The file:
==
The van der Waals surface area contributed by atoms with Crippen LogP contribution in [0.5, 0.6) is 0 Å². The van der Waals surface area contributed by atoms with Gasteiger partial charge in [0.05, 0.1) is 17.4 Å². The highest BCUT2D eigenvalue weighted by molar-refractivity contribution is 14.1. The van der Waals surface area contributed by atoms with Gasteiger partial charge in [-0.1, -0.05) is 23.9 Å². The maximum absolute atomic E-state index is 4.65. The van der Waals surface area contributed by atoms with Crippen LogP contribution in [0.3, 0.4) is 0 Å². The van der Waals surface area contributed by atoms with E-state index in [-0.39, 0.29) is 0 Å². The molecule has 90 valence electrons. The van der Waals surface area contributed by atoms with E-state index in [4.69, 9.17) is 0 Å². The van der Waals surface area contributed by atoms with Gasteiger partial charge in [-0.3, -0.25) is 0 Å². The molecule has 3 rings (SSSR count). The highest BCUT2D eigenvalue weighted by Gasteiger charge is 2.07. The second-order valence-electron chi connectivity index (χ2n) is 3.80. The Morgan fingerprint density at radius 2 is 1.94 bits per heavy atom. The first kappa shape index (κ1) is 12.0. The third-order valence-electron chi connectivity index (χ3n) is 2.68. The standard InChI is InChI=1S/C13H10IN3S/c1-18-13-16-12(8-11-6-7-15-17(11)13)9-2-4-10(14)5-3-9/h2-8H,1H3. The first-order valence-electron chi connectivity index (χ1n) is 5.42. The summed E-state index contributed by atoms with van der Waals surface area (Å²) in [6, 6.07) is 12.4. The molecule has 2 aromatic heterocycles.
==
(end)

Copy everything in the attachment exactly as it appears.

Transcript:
The van der Waals surface area contributed by atoms with Crippen LogP contribution in [0.5, 0.6) is 0 Å². The van der Waals surface area contributed by atoms with Gasteiger partial charge in [0.05, 0.1) is 17.4 Å². The highest BCUT2D eigenvalue weighted by molar-refractivity contribution is 14.1. The van der Waals surface area contributed by atoms with Gasteiger partial charge in [-0.1, -0.05) is 23.9 Å². The maximum absolute atomic E-state index is 4.65. The van der Waals surface area contributed by atoms with Crippen LogP contribution in [0.3, 0.4) is 0 Å². The van der Waals surface area contributed by atoms with E-state index in [-0.39, 0.29) is 0 Å². The molecule has 90 valence electrons. The van der Waals surface area contributed by atoms with E-state index in [4.69, 9.17) is 0 Å². The van der Waals surface area contributed by atoms with Gasteiger partial charge in [-0.3, -0.25) is 0 Å². The molecule has 3 rings (SSSR count). The highest BCUT2D eigenvalue weighted by Gasteiger charge is 2.07. The second-order valence-electron chi connectivity index (χ2n) is 3.80. The Morgan fingerprint density at radius 2 is 1.94 bits per heavy atom. The first kappa shape index (κ1) is 12.0. The third-order valence-electron chi connectivity index (χ3n) is 2.68. The standard InChI is InChI=1S/C13H10IN3S/c1-18-13-16-12(8-11-6-7-15-17(11)13)9-2-4-10(14)5-3-9/h2-8H,1H3. The first-order valence-electron chi connectivity index (χ1n) is 5.42. The summed E-state index contributed by atoms with van der Waals surface area (Å²) in [6, 6.07) is 12.4. The molecule has 2 aromatic heterocycles.